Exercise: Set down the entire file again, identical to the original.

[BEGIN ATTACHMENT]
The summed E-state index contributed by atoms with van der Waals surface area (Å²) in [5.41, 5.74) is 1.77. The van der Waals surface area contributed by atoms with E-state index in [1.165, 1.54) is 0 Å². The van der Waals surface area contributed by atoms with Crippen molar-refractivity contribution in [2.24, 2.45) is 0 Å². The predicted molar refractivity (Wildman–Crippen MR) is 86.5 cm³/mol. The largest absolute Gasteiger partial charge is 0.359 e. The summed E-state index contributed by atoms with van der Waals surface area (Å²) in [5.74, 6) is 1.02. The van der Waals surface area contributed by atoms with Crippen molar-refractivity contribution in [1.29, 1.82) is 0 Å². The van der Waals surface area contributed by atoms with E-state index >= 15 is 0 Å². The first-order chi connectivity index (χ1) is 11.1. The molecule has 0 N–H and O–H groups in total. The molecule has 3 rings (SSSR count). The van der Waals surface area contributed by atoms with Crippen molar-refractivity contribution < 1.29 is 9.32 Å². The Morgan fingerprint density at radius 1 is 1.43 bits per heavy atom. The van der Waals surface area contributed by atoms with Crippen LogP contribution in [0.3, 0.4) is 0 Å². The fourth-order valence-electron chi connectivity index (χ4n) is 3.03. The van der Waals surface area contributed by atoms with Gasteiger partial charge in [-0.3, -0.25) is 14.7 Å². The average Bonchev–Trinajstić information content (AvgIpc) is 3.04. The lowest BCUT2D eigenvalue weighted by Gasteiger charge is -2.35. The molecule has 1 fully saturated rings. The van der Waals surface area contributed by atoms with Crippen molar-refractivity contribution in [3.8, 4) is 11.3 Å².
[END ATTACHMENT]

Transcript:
The summed E-state index contributed by atoms with van der Waals surface area (Å²) in [5.41, 5.74) is 1.77. The van der Waals surface area contributed by atoms with E-state index in [1.165, 1.54) is 0 Å². The van der Waals surface area contributed by atoms with Crippen molar-refractivity contribution in [2.24, 2.45) is 0 Å². The predicted molar refractivity (Wildman–Crippen MR) is 86.5 cm³/mol. The largest absolute Gasteiger partial charge is 0.359 e. The summed E-state index contributed by atoms with van der Waals surface area (Å²) in [5.74, 6) is 1.02. The van der Waals surface area contributed by atoms with Crippen molar-refractivity contribution in [1.29, 1.82) is 0 Å². The van der Waals surface area contributed by atoms with E-state index >= 15 is 0 Å². The first-order chi connectivity index (χ1) is 11.1. The molecule has 0 N–H and O–H groups in total. The molecule has 3 rings (SSSR count). The van der Waals surface area contributed by atoms with Crippen molar-refractivity contribution < 1.29 is 9.32 Å². The Morgan fingerprint density at radius 1 is 1.43 bits per heavy atom. The van der Waals surface area contributed by atoms with Crippen LogP contribution in [0.3, 0.4) is 0 Å². The fourth-order valence-electron chi connectivity index (χ4n) is 3.03. The van der Waals surface area contributed by atoms with Gasteiger partial charge in [-0.3, -0.25) is 14.7 Å². The average Bonchev–Trinajstić information content (AvgIpc) is 3.04. The lowest BCUT2D eigenvalue weighted by Gasteiger charge is -2.35. The molecule has 1 fully saturated rings. The van der Waals surface area contributed by atoms with Crippen molar-refractivity contribution in [3.8, 4) is 11.3 Å².